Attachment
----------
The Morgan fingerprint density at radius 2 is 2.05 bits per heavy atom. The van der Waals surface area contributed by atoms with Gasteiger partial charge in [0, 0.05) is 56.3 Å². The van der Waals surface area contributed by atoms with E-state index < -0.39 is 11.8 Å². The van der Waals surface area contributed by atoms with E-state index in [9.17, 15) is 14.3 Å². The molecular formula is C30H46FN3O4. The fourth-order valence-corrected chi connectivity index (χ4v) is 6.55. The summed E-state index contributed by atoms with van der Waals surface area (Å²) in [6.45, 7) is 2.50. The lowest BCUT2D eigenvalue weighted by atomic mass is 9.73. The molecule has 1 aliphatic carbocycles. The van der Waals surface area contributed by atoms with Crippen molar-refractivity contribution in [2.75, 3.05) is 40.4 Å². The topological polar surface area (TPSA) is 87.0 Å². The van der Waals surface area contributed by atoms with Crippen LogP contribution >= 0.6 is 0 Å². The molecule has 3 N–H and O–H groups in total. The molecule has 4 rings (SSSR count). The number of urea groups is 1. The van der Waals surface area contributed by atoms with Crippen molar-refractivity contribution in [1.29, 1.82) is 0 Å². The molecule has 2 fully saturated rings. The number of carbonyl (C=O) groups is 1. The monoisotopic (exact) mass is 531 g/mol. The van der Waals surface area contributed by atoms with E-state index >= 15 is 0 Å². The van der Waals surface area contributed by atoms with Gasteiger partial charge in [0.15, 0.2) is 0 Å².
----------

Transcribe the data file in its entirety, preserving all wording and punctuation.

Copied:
The Morgan fingerprint density at radius 2 is 2.05 bits per heavy atom. The van der Waals surface area contributed by atoms with Gasteiger partial charge in [0, 0.05) is 56.3 Å². The van der Waals surface area contributed by atoms with E-state index < -0.39 is 11.8 Å². The van der Waals surface area contributed by atoms with E-state index in [9.17, 15) is 14.3 Å². The molecular formula is C30H46FN3O4. The fourth-order valence-corrected chi connectivity index (χ4v) is 6.55. The summed E-state index contributed by atoms with van der Waals surface area (Å²) in [6.45, 7) is 2.50. The lowest BCUT2D eigenvalue weighted by atomic mass is 9.73. The molecule has 1 aliphatic carbocycles. The van der Waals surface area contributed by atoms with Crippen molar-refractivity contribution in [2.75, 3.05) is 40.4 Å². The topological polar surface area (TPSA) is 87.0 Å². The van der Waals surface area contributed by atoms with Crippen LogP contribution >= 0.6 is 0 Å². The molecule has 3 N–H and O–H groups in total. The molecule has 4 rings (SSSR count). The number of urea groups is 1. The van der Waals surface area contributed by atoms with Crippen molar-refractivity contribution in [1.29, 1.82) is 0 Å². The molecule has 2 fully saturated rings. The number of carbonyl (C=O) groups is 1. The monoisotopic (exact) mass is 531 g/mol. The van der Waals surface area contributed by atoms with E-state index >= 15 is 0 Å². The van der Waals surface area contributed by atoms with Gasteiger partial charge in [0.15, 0.2) is 0 Å².